A rising libertarian group on college campuses around the country wrapped up its pre-election debate series at American University in Washington, D.C. on the evening of Nov. 1.
Sarah Harvard, president of the Young Americans for Liberty chapter at American University (AU), said, “The whole main idea of this event is a lot of American students are not satisfied with the presidential debates. A lot of questions were left unanswered, or they were dodged, or they weren’t even asked.”
According to the organization’s website, Young Americans for Liberty (YAL) is the largest and fastest growing pro-liberty organization on college campuses in the United States. The Nov. 1 debate at AU was filmed by C-SPAN and hosted in an auditorium in the campus’s Kreeger Building.
“I’ve always had this passion for people-formed policy, economic issues, and civil liberties and I feel like libertarians pull a lot of weight to that,” she said.
“I was actually a borderline socialist before being a libertarian,” she said.
Harvard is a 2nd year transfer student at AU and a contributor to the 6-month-old online magazine Define: Liberty. Her tipping point into the liberty movement took place when President Barack Obama signed the National Defense Authorization Act of 2012 (NDAA).
Jack Hunter, a columnist at The American Conservative and the moderator for YAL’s campus debate at AU, began the debate with a question about that same act of Congress. He asked Bill Scher, the liberal representative on the debate panel and author of Wait! Don’t Move To Canada!: A Stay-and-Fight Strategy to Win Back America, how he justified the NDAA’s provisions for the indefinite detention of Americans suspected of terrorism.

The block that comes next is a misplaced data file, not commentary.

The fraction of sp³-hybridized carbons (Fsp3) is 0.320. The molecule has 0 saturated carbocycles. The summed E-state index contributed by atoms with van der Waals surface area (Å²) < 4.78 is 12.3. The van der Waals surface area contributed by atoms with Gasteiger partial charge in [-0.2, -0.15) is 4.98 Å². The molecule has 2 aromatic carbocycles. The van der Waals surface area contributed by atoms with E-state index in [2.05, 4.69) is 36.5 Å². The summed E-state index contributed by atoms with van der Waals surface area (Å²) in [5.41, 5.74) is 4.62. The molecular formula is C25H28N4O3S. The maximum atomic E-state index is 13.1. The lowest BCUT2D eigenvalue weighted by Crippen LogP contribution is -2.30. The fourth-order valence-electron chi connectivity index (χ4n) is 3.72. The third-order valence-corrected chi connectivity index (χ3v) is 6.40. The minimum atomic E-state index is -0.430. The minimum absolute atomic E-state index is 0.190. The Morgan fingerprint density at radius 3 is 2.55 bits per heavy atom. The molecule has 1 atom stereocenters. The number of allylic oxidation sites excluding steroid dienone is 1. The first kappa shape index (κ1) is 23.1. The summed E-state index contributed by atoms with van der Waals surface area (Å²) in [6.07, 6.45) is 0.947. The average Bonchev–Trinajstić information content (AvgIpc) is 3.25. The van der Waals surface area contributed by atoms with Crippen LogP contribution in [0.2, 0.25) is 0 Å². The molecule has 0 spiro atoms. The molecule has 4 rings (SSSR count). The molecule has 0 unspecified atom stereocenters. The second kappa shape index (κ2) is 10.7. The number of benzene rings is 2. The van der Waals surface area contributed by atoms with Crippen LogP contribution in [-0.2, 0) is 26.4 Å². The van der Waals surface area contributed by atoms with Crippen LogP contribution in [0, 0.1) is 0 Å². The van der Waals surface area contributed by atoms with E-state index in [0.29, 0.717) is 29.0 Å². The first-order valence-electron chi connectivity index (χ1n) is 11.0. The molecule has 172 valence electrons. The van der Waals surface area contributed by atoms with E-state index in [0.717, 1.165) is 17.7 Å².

“I don’t accept the premise of the question,” Scher said.
“There isn’t really a singular liberal foreign policy vision, nor is there a conservative one,” he said.
Scher said that Obama ended the systematic use of torture that existed under former President George W. Bush, but he did not outright answer Hunter’s question about the NDAA.
The debate lacked a discussion of gun laws or a dissenting voice on the war in Iraq, which all three panelists agreed was a mistake. The panelists still covered a wide range of issues largely or entirely left out of the presidential debates, including the war on drugs, the drone campaign, the Federal Emergency Management Agency and other public works as compared to private enterprise.
Coming via a delayed public transit system, conservative and Editor at The Daily Caller News Foundation Jim Antle arrived 1 hour and 11 minutes late to the debate and said, “Well, I think my experience getting here has kind of altered the composition of the panel. I’ve become now a radical anarchist as a result of this process.”
Members of the audience laughed.
“I’m now in favor of privatizing all streets in addition to all forms of public transportation. I don’t see how it could be a more disorderly process than what now exists,” he said.
By way of summary, Tim Cavanaugh of Reason magazine and Suck.com fame said, “After 8 years of Bush and 4 years of Obama, I’m not really sure what conservatives or liberals stand for.”
(Click here to watch a video of the entire debate at C-SPAN.org.)
Julie Ershadi is a graduate of Bryn Mawr College.